Background: Menopausal hormone therapy (MHT) increases risk of breast, endometrial, and ovarian cancer. Following the Women's Health Initiative (WHI) report in 2002 linking MHT to increased breast cancer risk, both MHT use and breast cancer rates declined sharply in the US. Subsequently, we reported an accelerated decline in ovarian cancer rates after 2002 using age-period-cohort (APC) modeling to estimate period changes independent of age and birth cohort effects. Given links between MHT and risks for breast, ovarian and endometrial cancer, we compared changes in rates of these tumors following the WHI announcement in 2002 by applying a comparative APC modeling approach.

Methods: Using the North American Association of Central Cancer Registries (NAACCR) database (1995-2010), we created three analytic files for women ages 50 to 84 years (surrogate for menopause): breast (ICD-0-3 codes C500-509; n = 1,597,409), endometrial (C540-549, C559; 340,498), and ovarian (C569; 174,755) cancers. We applied standard (SEER*STAT, joinpoint regression) and APC models to estimate cancer incidence rate changes pre- (1995-2002) and post- (2003-2010) WHI report, to assess temporal changes associated with the decline in MHT prescriptions.

Results: Although age-standardized breast cancer incidence was heterogeneous before and after WHI-report, APC models demonstrated a decline in rates after 2002. Age-standardized endometrial cancer rates declined 0.82%/year (95% CI: -1.44 to -0.19%/year) pre-WHI, after which the rates increased 1.03%/year (95% CI: 0.59 to 1.47%/year). APC models confirmed the increase for endometrial cancer post-WHI. Age-standardized ovarian cancer incidence declined 1.02%/year (95% CI: -1.55 to -0.48%/year) pre-WHI, after which the rates declined 2.36%/year (95% CI: -3.00 to -1.70%/year). APC models showed an accelerated decline in ovarian cancer incidence post-WHI.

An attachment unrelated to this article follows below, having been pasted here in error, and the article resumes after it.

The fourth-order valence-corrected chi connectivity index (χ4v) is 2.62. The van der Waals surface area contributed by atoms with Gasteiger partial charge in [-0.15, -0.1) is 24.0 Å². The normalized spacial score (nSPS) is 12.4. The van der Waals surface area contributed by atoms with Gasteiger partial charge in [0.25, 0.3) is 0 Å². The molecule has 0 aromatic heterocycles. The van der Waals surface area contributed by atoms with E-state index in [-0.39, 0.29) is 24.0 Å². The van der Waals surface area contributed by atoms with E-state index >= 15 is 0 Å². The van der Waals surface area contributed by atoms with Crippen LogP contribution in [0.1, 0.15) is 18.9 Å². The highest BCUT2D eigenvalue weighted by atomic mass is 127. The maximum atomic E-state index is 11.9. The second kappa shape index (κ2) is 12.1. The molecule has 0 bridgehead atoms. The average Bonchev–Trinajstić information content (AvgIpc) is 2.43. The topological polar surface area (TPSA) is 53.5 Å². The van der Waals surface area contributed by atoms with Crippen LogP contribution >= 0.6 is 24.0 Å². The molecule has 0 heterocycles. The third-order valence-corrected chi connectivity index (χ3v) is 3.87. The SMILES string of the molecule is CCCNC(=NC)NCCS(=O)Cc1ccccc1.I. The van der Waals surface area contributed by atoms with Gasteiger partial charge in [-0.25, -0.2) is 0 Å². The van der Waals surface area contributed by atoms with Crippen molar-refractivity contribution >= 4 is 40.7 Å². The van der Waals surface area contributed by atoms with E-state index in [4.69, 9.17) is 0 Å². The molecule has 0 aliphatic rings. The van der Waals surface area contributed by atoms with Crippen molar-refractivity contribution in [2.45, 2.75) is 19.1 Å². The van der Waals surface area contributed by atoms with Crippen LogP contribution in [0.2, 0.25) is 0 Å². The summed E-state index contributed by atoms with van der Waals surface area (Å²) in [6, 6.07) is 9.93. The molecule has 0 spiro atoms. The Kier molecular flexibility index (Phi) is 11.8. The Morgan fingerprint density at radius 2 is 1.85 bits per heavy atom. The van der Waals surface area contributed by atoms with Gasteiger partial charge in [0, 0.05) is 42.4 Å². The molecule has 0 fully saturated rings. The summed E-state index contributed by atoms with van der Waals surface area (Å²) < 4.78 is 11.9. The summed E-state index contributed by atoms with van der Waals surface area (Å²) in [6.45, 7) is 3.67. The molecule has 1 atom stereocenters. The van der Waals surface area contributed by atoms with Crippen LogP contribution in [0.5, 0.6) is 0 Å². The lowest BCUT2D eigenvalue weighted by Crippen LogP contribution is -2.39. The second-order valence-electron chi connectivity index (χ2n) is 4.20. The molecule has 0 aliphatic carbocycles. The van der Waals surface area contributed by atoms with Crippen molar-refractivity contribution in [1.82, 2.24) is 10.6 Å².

Conclusion: Following a marked reduction in MHT use circa 2002, incidence rate trends changed somewhat differently for breast, endometrial and ovarian cancer. Specifically, rising breast cancer rates fell, decreasing endometrial cancer rates increased, and decreasing ovarian cancer rates fell more rapidly. Further analysis by age, race and histological subtype may provide insights into complex etiological differences between these hormone-related tumors.

Citation Format: Hannah P. Yang, William F. Anderson, Britton Trabert, Philip S. Rosenberg, Gretchen L. Gierach, Clara Bodelon, Nicolas Wentzensen, Kathleen A. Cronin, Mark E. Sherman. Incidence trends of breast, endometrial, and ovarian cancer among US women in relation to changing patterns of menopausal hormone therapy. [abstract]. In: Proceedings of the 106th Annual Meeting of the American Association for Cancer Research; 2015 Apr 18-22; Philadelphia, PA. Philadelphia (PA): AACR; Cancer Res 2015;75(15 Suppl):Abstract nr 3700. doi:10.1158/1538-7445.AM2015-3700